About this Research Topic
Following the COP21 conference, most of the industrialized countries around the world have agreed to drastically reduce their GHG emissions. Such commitment however requires dedicated efforts both in R&D as well as on the industrial side to move forward, fast and at large scale disruptive technologies that will allow optimizing the utilization of renewable alternatives while significantly reducing carbon dioxide emissions.
E-fuels and chemicals are compounds that could be considered as energy carrier or green electricity chemical storage systems. When producing renewable electricity and in many cases, such as for photovoltaic and wind power, the electricity production peaks somewhere during the day whilst some other moments produce minimal amounts of energy. During the peak periods the energy is abundant and should be stored. One of the obvious approach to do so is to store the energy in chemical batteries while another would be to store the energy in chemicals. While batteries can store energy, and produce it when needed, conversion of this energy to chemicals such as methanol and methane could open new market and store electricity in such a way that it could be used for other purposes if needed but could be converted back to electricity if needed. Production of hydrogen is also another option but is still technologically constrained by the complexity of handling hydrogen combined to the actual lack of available infrastructure allowing storage and transport of this green compound. Carbon hence remains a good vehicle for the storage of green electricity and amongst the different sources of renewable carbon available on the planet, carbon dioxide is one of the most controversial. Utilization of carbon dioxide as a carbon source could hence allow converting a major global problem into a valuable opportunity. Carbon dioxide could therefore be a suitable feedstock for storing renewable electricity but could as well represent a building block for the production of other organic compounds through different processes.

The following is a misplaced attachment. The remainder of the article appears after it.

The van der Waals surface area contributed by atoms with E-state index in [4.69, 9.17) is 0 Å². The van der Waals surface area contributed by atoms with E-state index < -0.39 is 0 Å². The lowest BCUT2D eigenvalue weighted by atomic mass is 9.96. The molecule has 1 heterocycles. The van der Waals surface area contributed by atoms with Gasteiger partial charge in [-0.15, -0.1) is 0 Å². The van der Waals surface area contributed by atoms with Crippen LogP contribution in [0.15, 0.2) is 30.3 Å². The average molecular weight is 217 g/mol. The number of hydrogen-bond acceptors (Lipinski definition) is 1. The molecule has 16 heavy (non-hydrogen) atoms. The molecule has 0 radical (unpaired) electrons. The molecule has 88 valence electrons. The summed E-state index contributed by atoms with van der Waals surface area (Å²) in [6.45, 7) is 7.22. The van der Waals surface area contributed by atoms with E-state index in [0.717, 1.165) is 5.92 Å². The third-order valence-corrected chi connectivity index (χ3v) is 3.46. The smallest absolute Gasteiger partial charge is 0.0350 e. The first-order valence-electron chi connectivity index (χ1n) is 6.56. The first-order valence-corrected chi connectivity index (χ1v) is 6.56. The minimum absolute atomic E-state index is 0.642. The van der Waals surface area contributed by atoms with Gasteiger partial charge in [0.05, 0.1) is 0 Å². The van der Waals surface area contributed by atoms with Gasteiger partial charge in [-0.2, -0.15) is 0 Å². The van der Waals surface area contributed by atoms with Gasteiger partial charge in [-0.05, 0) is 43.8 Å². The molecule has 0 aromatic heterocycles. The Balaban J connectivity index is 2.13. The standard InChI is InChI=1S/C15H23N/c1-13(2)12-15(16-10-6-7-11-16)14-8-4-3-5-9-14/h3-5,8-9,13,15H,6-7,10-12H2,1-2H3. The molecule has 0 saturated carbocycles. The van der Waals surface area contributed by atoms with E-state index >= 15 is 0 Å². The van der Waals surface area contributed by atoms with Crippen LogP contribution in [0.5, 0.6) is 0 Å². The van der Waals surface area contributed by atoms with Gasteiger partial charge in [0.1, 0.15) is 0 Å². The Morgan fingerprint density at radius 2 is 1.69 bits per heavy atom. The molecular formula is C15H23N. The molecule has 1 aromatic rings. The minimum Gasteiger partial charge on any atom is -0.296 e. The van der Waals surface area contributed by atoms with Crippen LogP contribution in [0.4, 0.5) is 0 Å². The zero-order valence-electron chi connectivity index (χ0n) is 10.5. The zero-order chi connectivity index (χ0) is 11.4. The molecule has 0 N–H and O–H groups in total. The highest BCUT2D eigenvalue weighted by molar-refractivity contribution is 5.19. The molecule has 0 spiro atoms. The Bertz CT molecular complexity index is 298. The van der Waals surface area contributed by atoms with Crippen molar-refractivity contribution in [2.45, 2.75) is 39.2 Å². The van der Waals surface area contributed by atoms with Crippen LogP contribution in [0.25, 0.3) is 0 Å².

This Research Topic will focus on disruptive technologies, either at industrial or at pilot scale, allowing a competitive alternative for chemical storage of green electricity or for the utilization of CO2 as a building block for the production of renewable commodities such as fuels and chemicals. Original research, perspective and review articles that fit the scope of the collection are welcome.
Important Note: All contributions to this Research Topic must be within the scope of the section and journal to which they are submitted, as defined in their mission statements. Frontiers reserves the right to guide an out-of-scope manuscript to a more suitable section or journal at any stage of peer review.